Repent and Be Blessed
First Baptist Church
Des Moines, NM
Hello again and welcome to the Ministerial Alliance program here on KLMX radio. As I write this message, itís been the driest spring Iíve experienced since I moved back to New Mexico 14 years ago. The first year I was here, it was dry but starting raining in June and we had a great summer. This year, though, here it is mid-June and weíve had very little precipitation. Even the winter was dry, with very little snowfall out here on the plains. This weather has caused some hardship, and quite a bit of concern in our agricultural community.
Weíve been talking this week about rain and how God uses rain for both blessing and correction. Iíve pointed out how God clearly warns His people that if they turn away from Him, He will respond by cutting off their blessings, including rain. As far as I can tell, this warning has never been revoked in the New Testament. If anything, itís been broadened since previously "people of God" were the Israelite and Hebrew nations, but now, under the Lordship of Christ include men of all nations. The first commandment still stands- "You shall have no other gods beforeÖfor I , the LORD your God am a jealous GodÖ" (Exodus 20:1-4). And so, when our hearts turn away from God, as they inevitably do, God may respond in anger and wrath. And yet, as weíll see today, if Godís people turn from their wicked ways and confess their sins, God is faithful to heal them and their land. I pray that this message will pierce your heart, that God may grant us repentance leading to the truth, and that His name will be glorified, through our mediator, Jesus Christ. Amen.
Today, weíll look at a passage from 1 Kings. This is Solomonís prayer at the dedication of the temple which he was allowed to build. His father, King David, was not allowed to build this temple due to much shed blood on Davidís hands, but Solomon was. This was a dreadful and exciting task for it was here that the Jewish nation would offer their atoning sacrifices, and Solomon took it to heart. Here is part of his prayer at the dedication of that temple.
1 Kings 8:22-40 Then Solomon stood before the altar of the LORD in the presence of all the assembly of Israel, and spread out his hands toward heaven; (23) and he said: "LORD God of Israel, there is no God in heaven above or on earth below like You, who keep Your covenant and mercy with Your servants who walk before You with all their hearts. Ö..(35) "When the heavens are shut up and there is no rain because they have sinned against You, when they pray toward this place and confess Your name, and turn from their sin because You afflict them, (36) then hear in heaven, and forgive the sin of Your servants, Your people Israel, that You may teach them the good way in which they should walk; and send rain on Your land which You have given to Your people as an inheritance. (37) "When there is famine in the land, pestilence or blight or mildew, locusts or grasshoppers; when their enemy besieges them in the land of their cities; whatever plague or whatever sickness there is; (38) whatever prayer, whatever supplication is made by anyone, or by all Your people Israel, when each one knows the plague of his own heart, and spreads out his hands toward this temple: (39) then hear in heaven Your dwelling place, and forgive, and act, and give to everyone according to all his ways, whose heart You know (for You alone know the hearts of all the sons of men), (40) that they may fear You all the days that they live in the land which You gave to our fathers.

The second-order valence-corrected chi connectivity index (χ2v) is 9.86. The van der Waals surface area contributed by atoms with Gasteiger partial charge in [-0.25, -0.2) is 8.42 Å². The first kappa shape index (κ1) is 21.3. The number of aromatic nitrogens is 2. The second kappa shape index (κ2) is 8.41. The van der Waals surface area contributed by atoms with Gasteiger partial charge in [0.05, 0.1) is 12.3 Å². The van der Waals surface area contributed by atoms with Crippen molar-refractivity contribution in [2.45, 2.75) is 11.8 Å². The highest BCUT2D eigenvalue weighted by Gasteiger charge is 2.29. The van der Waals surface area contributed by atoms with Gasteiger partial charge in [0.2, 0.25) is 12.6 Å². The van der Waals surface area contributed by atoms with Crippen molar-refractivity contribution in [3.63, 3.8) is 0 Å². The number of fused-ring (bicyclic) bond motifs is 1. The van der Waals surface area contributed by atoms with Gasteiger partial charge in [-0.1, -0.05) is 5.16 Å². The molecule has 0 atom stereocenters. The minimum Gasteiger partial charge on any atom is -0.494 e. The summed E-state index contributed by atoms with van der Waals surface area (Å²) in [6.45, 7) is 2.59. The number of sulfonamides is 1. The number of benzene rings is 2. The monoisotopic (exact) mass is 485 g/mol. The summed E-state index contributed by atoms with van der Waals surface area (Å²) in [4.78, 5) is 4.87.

This is an earnest and honest prayer from a man who fears God. Note how Solomon started the prayer- with praise to God. He says "Öthere is no God in heaven above or on earth below like youÖ" Solomon appeals to Godís mercy with the statement and then makes a series of pleas which lead to verse 35. "When the heavens are shut up and there is no rain because they have sinned against YouÖ" Solomon quite plainly addresses the cause of the removal of the peopleís blessings. "They have sinned against You." The cause for their affliction is simple- it forces them to recognize their sins: "Öwhen they pray toward this place and confess Your name, and turn from their sin because you afflict them. The solution to this sin is to appeal to Godís mercy: "Öhear in Heaven and forgive the sin of Your servantsÖteach them the good way in which they should walk; and send rain on Your land." Now there is a powerful set of statements! This set asks God to forgive his servants (which implies that they should serve the LORD), it asks Him to teach them the good way (which implies that they canít find that way on their own), and it asks for rain for His land (which implies that God owns everything). Solomon asks again for this mercy regarding famine, pestilence, blight, mildew, locusts, grasshoppers, and more. This, then, should be our response to hard times. We should pray to God for relief and deliverance and mercy from our sins. Have you personally done this recently? If not, I urge you to take a few moments right now to ask God for forgiveness of your sins and for Him to show you the good way.
We find this same prayer in 2 Chronicles. Kings and Chronicles are parallel accounts of events, each giving slightly different details according to their different point of views. And itís after Solomonís prayer in 2 Chronicles that we find this famous passage, which details Godís promise when His people repent of their sins: